Bipartisan Policy Center Launches Long-Term Care Initiative

The enormous cost of providing long-term care represents a major challenge for America's health system, and a major funding challenge for Medicaid, the public program that covers much of the cost of long-term care. To identify a solution to this challenging problem, the Bipartisan Policy Center (BPC) recently launched a Long-Term Care Initiative (LTCI) to find a politically and fiscally viable path forward to improve the financing and delivery of long-term services and supports (LTSS). The report released Monday accompanied by a panel discussion of the initiative's leaders detailed the LTSS problem and BPC's approach toward finding policy options, which they will release later this year.

Currently, paying for long-term care (such as in-home assistance and nursing homes) presents a major challenge for many families, draining the savings of many seniors until they qualify for low-income assistance through Medicaid. The costs place a burden on families who struggle to afford necessary care, states, and the federal government. Medicaid spends over $100 billion annually on LTSS. Family and friends acting as unpaid caregivers also provide services each year worth more than $450 billion, but the cost of these unpaid services is not accounted for in total LTSS spending.

Even as expensive as the current system is, the costs of long-term care are set to grow dramatically if current demographic and health care cost trends continue. By 2050, the report highlights that the number of Americans who will need LTSS is expected to be 27 million, more than double the 12 million in 2010. Costs are also expected to rise from 1.3 to 3 percent of GDP. Acting now to reform the long-term care system, both delivery and payment methods, can help to get costs under control before they become overwhelming.

Reform is complicated for a number of reasons. LTSS has many stakeholders, including those who require services, their family, paid caregivers, providers, private insurers, states, and the federal government. Additionally, there is significant diversity among the population of individuals who require LTSS. They are not all elderly, in fact 44% of the population is under age 65. The type of care required varies significantly across this population, which results in wide variation in the level of assistance required.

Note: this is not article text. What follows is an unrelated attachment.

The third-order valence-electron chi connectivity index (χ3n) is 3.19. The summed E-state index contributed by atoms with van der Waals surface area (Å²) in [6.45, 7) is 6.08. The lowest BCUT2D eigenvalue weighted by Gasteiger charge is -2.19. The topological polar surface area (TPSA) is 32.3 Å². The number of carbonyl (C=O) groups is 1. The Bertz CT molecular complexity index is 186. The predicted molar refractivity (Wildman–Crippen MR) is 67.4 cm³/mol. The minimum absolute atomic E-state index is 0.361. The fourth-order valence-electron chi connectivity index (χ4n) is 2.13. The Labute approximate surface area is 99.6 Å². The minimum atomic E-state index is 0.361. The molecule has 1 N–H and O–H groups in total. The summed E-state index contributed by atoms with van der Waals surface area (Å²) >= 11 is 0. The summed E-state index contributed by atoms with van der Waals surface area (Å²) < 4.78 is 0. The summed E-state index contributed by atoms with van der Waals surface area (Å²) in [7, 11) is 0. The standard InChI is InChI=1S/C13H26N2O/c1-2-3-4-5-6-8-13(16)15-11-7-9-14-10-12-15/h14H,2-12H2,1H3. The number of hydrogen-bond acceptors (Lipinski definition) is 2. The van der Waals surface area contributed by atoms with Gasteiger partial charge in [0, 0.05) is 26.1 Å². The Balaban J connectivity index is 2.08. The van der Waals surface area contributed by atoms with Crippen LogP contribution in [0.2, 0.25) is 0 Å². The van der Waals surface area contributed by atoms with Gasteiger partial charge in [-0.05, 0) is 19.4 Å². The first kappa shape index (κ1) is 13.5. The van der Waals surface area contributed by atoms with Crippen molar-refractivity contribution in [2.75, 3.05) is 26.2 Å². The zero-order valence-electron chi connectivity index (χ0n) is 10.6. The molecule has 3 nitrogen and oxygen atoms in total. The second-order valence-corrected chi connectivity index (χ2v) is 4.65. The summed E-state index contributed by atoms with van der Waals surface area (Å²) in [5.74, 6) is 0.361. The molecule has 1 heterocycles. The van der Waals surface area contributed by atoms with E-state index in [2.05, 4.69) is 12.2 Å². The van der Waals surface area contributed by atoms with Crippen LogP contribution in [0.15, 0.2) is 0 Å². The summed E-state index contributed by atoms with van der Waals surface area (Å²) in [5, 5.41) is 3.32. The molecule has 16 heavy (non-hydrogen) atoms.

Source: Bipartisan Policy Center

There is substantial debate over the best path forward. Expansion of the limited private insurance market is one possibility; however, the market would require significant reforms and government intervention to work efficiently. Another option is public assistance expansion through Medicaid. Both face strong headwinds of resistance.

In their paper released yesterday, BPC stated they seek to:

"(1) identify the most pressing problems associated with the current system of providing LTSS in the United States; (2) identify the barriers to finding a sustainable means of financing and delivering LTSS; and (3) outline some of the more critical policy questions that will guide BPC’s work in the coming months. Given the disparate populations in need of LTSS, and the challenges both in terms of politics and budgets, a solution to financing LTSS will likely require a series of policy options—including public and private options as well as long-term and short-term options—and will require legislative and regulatory changes. In the coming months, BPC leaders, staff, and senior advisors will reach out to experts, stakeholders, and policymakers and, later this year, present bipartisan policy approaches that we hope will move the dialogued forward. Importantly, as in A Bipartisan Rx, BPC will also work with economists and actuaries to estimate costs and savings associated with these policy solutions. We believe that developing a realistic, politically viable set of policy options is not only achievable, but is also imperative to relieve the pressure on persons who need LTSS, their families and caregivers, and local, state, and federal governments."

Given that the financial and social costs of long-term care will only continue to grow, BPC's initiative will begin much needed debates and conversations. We look forward to their policy options later this year.